Figure 1

Tri-axial accelerometer axes in relation to the study animal. The three orthogonal accelerometer axes in relation to the body of the animal. The badger is shown wearing a collar with accelerometer attached and positioned ventrally on the neck.

Subject and enclosure

The study took place in January 2013 at a wildlife rehabilitation centre (Secret World Wildlife Rescue) in Somerset, UK (latitude: 51.205803, longitude: −2.963007), under licence from Natural England. The subject was an adult male badger (body mass: 12 kg). As the animal was tame, the collar was attached without the need for anaesthesia and it could be observed from close range (<2 m). The badger was then allowed to roam freely within a fenced 20×20 m2 outdoor enclosure consisting of flat grassland. Observations were also made within an indoor artificial sett through an observation window.

Behaviours

In total, four discrete behaviours were studied, three of which were recorded in the outdoor enclosure: ‘walking’ (head up and travelling forwards), ‘trotting’ (fast leg movements with rump swaying from side to side) and ‘snuffling’, the primary mode of foraging (i.e. standing, head lowered with nose to the ground). A third locomotory gait that has been documented in badgers, ‘galloping’ [14], was not observed. A continuous sequence of movements was recorded on a video camera (Samsung Galaxy Tab 10.1; Samsung Electronics Co, Ltd, Suwon, South Korea) for a total of 35 min. At no point did the collar rotate. Therefore, specific behaviours were recorded consistently in the three axes. The final behaviour, ‘resting’ (lying down), was recorded whilst the animal was in the artificial sett over a two-day period, during which a total of 10 min were filmed. Video footage was time-stamped to ensure synchronisation with the accelerometer.

Analysis

The collar was removed from the animal and the accelerometer data downloaded. All analyses were performed using R version 3.0.2 [15]. To ground truth data, results were annotated manually with behavioural labels by examining video footage frame-by-frame (30 FPS). In total, 25 2-s samples (which was sufficient time to capture repetitive cycles of movement) of each of the four behaviours were selected at random using a custom R function and the corresponding accelerometer data were isolated (Additional file 1a and b). From each segment, we extracted features that have proved useful in the determination of behaviours in other species [16, 17], as described below.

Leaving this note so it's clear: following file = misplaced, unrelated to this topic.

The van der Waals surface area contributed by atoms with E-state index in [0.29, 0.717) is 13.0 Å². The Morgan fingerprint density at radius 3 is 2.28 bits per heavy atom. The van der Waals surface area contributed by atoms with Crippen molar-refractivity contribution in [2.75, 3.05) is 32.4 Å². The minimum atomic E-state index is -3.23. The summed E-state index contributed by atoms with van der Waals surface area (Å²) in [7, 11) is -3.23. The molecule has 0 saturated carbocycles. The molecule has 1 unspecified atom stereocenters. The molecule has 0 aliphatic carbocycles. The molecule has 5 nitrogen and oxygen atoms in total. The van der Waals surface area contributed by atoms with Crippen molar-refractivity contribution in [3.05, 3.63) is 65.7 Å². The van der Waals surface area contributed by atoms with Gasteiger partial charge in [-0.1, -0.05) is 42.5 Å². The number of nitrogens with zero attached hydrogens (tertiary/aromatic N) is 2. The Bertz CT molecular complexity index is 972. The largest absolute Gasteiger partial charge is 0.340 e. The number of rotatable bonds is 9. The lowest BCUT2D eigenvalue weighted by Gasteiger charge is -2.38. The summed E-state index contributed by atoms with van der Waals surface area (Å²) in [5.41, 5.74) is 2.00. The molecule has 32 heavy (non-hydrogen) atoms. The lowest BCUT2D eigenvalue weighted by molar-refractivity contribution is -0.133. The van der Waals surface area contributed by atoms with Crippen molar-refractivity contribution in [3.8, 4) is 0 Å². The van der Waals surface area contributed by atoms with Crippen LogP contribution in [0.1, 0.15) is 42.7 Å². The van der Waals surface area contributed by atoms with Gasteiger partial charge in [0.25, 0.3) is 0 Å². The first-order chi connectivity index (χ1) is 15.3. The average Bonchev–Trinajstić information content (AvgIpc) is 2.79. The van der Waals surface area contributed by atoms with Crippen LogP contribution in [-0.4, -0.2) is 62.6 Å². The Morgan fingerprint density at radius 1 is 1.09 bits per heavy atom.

Static and dynamic acceleration

Acceleration can be described using a number of components [18]. ’Static’ acceleration is defined as the acceleration due to the Earth’s gravitational field and provides information on posture. ’Dynamic’ acceleration results from movement of the accelerometer and is superimposed on the static acceleration to give the raw data. Static acceleration was approximated by taking a 2-s running mean of the raw acceleration data (Additional file 2a). The dynamic acceleration was derived by subtracting the static acceleration from the raw acceleration (Additional file 2b). As an indicator of posture, the mean static acceleration was calculated for each axis. The mean absolute dynamic acceleration was calculated to gauge the magnitude of acceleration resulting from movement in each axis.

Spectral analysis

Spectral analysis was used to determine the periodicity of the various behaviours. The dynamic acceleration data for each of the three axes were transformed from the time to the frequency domain by computing the discrete Fourier transform. This enabled the acceleration data to be categorised in terms of the frequency (Hz) and amplitude of the signal components. Raw acceleration data were first centred around zero to remove the constant component (i.e. static acceleration). A Hanning window (50 points long) was applied to reduce spectral leakage. The fast Fourier transform algorithm was then used to compute the frequency spectra from which the maximum amplitude (normalised by a factor of 1/N where N is the number of points), standard deviation of the amplitude and absolute period of movement (peak frequency, precision: 0.5 Hz) were calculated (Additional file 1c).

Behaviour classification

To establish whether the four target behaviours could be distinguished we used the supervised non-parametric k-NN machine learning algorithm, in which an object is classified based on a majority vote of its k-nearest (in Euclidean distance) neighbours. Principal component analysis was used to reduce the dimensionality of the 100 isolated behavioural sequences. Principal components with eigenvalues greater than 1.0 were retained adhering to the Kaiser criterion [19]. The retained principal component scores were used in lieu of the 15 original variables as the training data set of the k-NN classifier (k = 3) with leave-one-out cross-validation. Subsequently, a decision tree (Figure 2) was constructed (e.g. [9, 17]) based on the descriptive statistics derived for each of the behaviours (Additional file 3). These rules were implemented in custom-written software designed to scan and identify animal behaviours from streams of accelerometer data. Features were extracted within a 2-s overlapping sliding window (e.g. [20]) and threshold values were refined through iterative testing on the randomly selected sequences (Figure 3). This software was used to process the 45-min continuous sequence of data from both the outdoor enclosure and within the artificial sett (see Additional file 4 for video output).